Typically, a person receives retirement options for 401(k)s and IRAs through their employer. If you own your own small business, you do not receive that same option without a few changes. People who are self employed are fully responsible for their own retirement planning. You must be strategic with your choices for a retirement planning strategy for yourself and your employees, if you have any.


401(k)s and IRAs are the traditional choices for retirement savings accounts. An IRA that is available for small businesses is a SIMPLE IRA. SIMPLE stands for “Savings Incentive Match Plan for Employees.” Employers have the ability to choose whether or not to make a non-elective contribution of 2% of the employee’s salary or a dollar based matching contribution of your employee’s contribution up to 3% of their salary. Employees are allowed to contribute a maximum of $13,500 annually. Employer contributions on a SIMPLE IRA are tax deductible.


Another option is a SEP IRA. SEP stands for simplified employee pension. In 2020, employees were able to make pre-tax contributions up to 25% of their income or $57,000. The employer contributions are also tax deductible. A small business owner could also save for their own retirement through a Roth or traditional IRA if they do not have employees or do not want to offer retirement benefits.

Solo 401(k) 

As a self-employed small business owner, you could have a solo 401(k), also known as a one participant 401(k). This type of account is specifically designed for a business owner who does not have employees. The total annual contribution limit for 2020 on solo 401(k)s was $57,000 and planned to be $58,000 for 2021. An advantage to this account is you are able to pick what tax advantage you want. If you choose the traditional IRA where our distributions will be taxed as income but your contributions lower your income the year they are made. If you choose a Roth IRA, you can have tax-free distributions in retirement.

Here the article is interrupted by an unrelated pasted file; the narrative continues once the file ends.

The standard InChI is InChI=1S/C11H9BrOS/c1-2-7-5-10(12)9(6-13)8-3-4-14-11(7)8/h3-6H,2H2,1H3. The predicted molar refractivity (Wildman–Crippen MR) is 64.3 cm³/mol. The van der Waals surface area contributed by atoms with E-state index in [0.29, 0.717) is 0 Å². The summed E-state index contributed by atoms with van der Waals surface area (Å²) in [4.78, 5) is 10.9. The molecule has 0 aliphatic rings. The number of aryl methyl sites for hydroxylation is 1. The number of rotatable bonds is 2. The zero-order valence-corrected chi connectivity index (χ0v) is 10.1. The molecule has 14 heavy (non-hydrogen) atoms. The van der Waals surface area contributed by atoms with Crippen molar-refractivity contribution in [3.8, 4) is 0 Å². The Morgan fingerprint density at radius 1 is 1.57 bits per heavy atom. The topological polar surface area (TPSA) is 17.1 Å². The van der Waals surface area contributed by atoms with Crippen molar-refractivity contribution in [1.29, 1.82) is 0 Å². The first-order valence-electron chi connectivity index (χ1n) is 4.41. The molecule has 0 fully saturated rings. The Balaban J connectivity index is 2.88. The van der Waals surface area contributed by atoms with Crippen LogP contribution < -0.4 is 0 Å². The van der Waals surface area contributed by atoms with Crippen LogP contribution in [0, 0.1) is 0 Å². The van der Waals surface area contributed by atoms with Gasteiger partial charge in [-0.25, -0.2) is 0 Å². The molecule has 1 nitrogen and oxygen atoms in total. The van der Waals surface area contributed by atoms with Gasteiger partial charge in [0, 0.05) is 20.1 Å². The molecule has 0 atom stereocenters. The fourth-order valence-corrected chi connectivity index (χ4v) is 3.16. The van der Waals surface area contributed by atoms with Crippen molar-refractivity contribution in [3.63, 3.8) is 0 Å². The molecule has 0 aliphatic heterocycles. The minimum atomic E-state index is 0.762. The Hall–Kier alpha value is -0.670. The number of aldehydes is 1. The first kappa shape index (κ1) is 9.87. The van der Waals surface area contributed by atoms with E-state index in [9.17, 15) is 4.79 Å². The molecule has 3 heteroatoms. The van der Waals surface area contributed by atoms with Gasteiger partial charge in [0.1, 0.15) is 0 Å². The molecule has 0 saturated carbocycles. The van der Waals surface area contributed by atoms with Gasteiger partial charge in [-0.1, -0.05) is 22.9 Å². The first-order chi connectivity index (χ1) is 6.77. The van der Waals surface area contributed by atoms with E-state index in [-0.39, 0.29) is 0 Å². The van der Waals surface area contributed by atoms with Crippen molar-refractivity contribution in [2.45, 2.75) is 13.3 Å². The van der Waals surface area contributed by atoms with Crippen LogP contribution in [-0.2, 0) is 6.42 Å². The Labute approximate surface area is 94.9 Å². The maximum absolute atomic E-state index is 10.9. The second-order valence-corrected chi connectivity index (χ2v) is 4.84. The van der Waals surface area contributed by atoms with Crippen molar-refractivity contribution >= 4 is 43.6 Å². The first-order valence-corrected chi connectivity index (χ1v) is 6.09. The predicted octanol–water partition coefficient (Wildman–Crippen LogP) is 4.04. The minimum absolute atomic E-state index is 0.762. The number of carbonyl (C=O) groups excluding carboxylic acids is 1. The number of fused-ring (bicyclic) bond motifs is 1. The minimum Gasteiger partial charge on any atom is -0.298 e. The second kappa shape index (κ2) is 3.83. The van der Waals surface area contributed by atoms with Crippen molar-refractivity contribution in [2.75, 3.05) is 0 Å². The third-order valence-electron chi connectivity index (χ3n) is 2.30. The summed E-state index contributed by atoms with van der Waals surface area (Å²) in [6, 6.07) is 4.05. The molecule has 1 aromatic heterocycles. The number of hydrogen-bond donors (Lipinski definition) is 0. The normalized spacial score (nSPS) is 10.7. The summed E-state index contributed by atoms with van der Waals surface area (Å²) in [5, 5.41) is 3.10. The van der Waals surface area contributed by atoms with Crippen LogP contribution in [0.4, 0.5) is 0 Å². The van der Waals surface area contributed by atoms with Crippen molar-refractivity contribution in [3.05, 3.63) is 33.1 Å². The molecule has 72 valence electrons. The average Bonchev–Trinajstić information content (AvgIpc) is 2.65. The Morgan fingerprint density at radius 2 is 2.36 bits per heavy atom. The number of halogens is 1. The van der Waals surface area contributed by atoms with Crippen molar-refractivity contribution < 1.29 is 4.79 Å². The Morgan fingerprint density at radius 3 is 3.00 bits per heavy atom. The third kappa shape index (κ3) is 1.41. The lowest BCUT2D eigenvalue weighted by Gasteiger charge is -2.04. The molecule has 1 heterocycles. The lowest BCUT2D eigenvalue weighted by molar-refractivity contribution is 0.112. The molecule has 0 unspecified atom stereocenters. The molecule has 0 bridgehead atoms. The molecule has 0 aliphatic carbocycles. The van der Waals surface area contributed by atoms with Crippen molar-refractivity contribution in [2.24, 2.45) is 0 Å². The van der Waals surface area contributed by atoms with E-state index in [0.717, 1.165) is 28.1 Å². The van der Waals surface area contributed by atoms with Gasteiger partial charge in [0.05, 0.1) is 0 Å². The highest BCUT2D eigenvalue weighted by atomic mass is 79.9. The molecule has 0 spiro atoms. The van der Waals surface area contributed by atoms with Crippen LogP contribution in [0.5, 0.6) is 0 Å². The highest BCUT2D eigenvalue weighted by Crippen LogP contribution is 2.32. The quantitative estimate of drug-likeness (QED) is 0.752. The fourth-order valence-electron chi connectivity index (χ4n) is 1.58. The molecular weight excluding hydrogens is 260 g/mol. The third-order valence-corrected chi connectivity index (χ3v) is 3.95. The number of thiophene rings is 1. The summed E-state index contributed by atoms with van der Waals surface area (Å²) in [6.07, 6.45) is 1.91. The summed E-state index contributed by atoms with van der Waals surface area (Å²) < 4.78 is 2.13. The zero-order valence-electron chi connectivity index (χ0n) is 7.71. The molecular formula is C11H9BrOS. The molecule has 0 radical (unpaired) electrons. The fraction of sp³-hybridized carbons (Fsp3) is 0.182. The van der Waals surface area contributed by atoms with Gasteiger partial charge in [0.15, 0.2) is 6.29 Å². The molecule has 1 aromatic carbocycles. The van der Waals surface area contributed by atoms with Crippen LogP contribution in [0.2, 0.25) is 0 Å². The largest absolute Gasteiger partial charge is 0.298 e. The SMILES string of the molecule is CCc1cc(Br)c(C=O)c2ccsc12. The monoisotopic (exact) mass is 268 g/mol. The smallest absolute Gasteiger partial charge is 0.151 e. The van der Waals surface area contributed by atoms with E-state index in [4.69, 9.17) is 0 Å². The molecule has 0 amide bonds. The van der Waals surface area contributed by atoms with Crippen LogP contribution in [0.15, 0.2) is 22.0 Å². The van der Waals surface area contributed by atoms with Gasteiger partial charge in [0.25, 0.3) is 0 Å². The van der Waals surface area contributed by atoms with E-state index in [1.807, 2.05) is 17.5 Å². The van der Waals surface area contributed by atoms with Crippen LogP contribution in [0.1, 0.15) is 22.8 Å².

As a small business owner, you are fully in charge of your retirement savings plans. If you receive self-employment income, you may want to have a defined benefit plan or a SEP IRA to shield yourself from current taxation on your self-employment income. If you do not see a reason to limit your options, you should consider 401(k) accounts.

Speaking with a financial professional can be extremely beneficial for a small business owner struggling to decide what to do about retirement planning. A financial professional will be able to evaluate your specific small business and income to recommend the best retirement planning options for you and your employees.